You didn’t expect this to be simple, did you?
Author’s note: This article ended up being “crowdsourced” through helpful (and accurate) criticism in the comments section. The Excel formulae have been edited to reflect these better techniques. Read the comments section for more great ideas.
By David Enna, Tipswatch.com
Although I have been investing in I Bonds for more than 20 years and have been writing about them for 11 years, I never paid much attention to the “exact” way interest is calculated. I figured, I’ve got a $10,000 I Bond earning 9.62%, so in six months I’d earn $481. Close enough, right?
But if you use TreasuryDirect’s Savings Bond Calculator you may notice very slight discrepancies, even after accounting for the three-month early withdrawal penalty. The Treasury’s interest calculation is ridiculously complex and possibly a relic of ancient times when $25 savings bonds were a thing.
I don’t think TreasuryDirect ever explicitly explains the complex process, but here is a good explanation of the I Bond interest calculation from the Bogleheads Wiki:
How interest is calculated
All bond values are based on the $25 bond. A $5000 bond is worth 200 times what a $25 bond is worth; a $100 bond is worth 4 times what a $25 bond is worth. If you have a $80 electronic bond at TreasuryDirect, it is worth 3.2 $25 bonds. The $25 bond value is always rounded to the nearest penny. Thus, a $5000 bond must always have a value that is a multiple of $2.00.
Interest is computed on a $25 bond using the composite rate divided by 2 for the given six month period. For individual months within the six month period, interest is computed using pseudo-monthly compounding to produce the same result after six months. For example, if the composite rate is 2.57%, the bond value after 1 month is $25 × (1 + 0.0257/2)^(1/6) = $25.05, and after 4 months is $25 × (1 + 0.0257/2)^(4/6) = $25.21, and after 6 months is $25 × (1 + 0.0257/2)^(6/6) = $25.32.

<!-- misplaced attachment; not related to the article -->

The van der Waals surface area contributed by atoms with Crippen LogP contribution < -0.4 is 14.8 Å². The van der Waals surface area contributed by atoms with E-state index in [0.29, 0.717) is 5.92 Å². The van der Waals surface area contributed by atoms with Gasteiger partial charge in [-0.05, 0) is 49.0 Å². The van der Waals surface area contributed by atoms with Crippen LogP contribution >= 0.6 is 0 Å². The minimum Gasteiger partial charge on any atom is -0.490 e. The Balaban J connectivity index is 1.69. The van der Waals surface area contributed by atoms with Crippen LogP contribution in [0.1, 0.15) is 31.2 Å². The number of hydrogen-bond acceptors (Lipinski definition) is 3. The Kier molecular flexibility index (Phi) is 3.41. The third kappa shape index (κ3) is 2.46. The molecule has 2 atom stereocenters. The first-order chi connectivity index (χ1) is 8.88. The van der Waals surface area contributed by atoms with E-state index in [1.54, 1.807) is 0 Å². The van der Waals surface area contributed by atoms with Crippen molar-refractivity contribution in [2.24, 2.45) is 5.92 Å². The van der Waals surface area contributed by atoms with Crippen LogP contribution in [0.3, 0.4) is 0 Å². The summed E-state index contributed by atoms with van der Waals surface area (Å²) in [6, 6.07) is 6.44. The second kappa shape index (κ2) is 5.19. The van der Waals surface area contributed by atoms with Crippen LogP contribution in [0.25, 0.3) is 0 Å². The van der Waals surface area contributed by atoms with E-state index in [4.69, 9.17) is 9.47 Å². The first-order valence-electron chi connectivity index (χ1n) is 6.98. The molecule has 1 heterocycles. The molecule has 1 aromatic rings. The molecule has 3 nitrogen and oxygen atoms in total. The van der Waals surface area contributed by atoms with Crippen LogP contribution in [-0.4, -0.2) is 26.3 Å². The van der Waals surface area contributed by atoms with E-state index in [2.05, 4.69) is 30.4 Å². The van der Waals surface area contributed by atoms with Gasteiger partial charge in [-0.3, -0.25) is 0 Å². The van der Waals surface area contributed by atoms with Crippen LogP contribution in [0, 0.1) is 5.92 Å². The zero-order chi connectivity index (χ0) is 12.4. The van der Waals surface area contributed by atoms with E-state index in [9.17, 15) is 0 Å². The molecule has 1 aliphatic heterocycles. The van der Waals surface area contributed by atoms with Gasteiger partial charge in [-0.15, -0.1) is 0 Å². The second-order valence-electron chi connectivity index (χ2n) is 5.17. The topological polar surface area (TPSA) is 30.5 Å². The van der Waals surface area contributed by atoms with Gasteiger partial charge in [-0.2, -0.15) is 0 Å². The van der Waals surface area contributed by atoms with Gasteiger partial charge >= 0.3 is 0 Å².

The values of a $100 bond would be $100.20, $100.84, and $101.28 after those same time periods. Note that this ignores the 3 month penalty for redemption within the first 5 years and the restriction on redemption within the first year.
You have to love the term “pseudo-monthly compounding” and you’d have to be a genius to apply these formulae to your holdings. I mean, what the heck is a ^? But the key factor is that the interest is applied to $25, rounded to the nearest penny, then scaled up to match your current I Bond holding.
If you bought $10,000 in an I Bond dated May 2022, this would be the formula you’d use in Excel to determine the value for the first month, effective on the first day of the month after your purchase: =ROUND(25*(1+0.0962/2)^(1/6),2) . The second month would be =ROUND(25*(1+0.0962/2)^(2/6),2) . The result for month one is $25.20 and multiply that by 400 to get the investment value of $10,080. For month two it is $25.39 for a value of $10,156. I worked my way through Excel to produce this for an I Bond purchased in May 2022:
Note: What is the ROUND factor? This came from feedback from readers. If you want to incorporate rounding to the penny into the “Cumulative $25 bond value” column, you need to add ROUND to the formula, as shown in the above examples. It is important to do this if you plan on incorporating that column’s calculation into an additional formula, because this is how the Treasury does its calculations.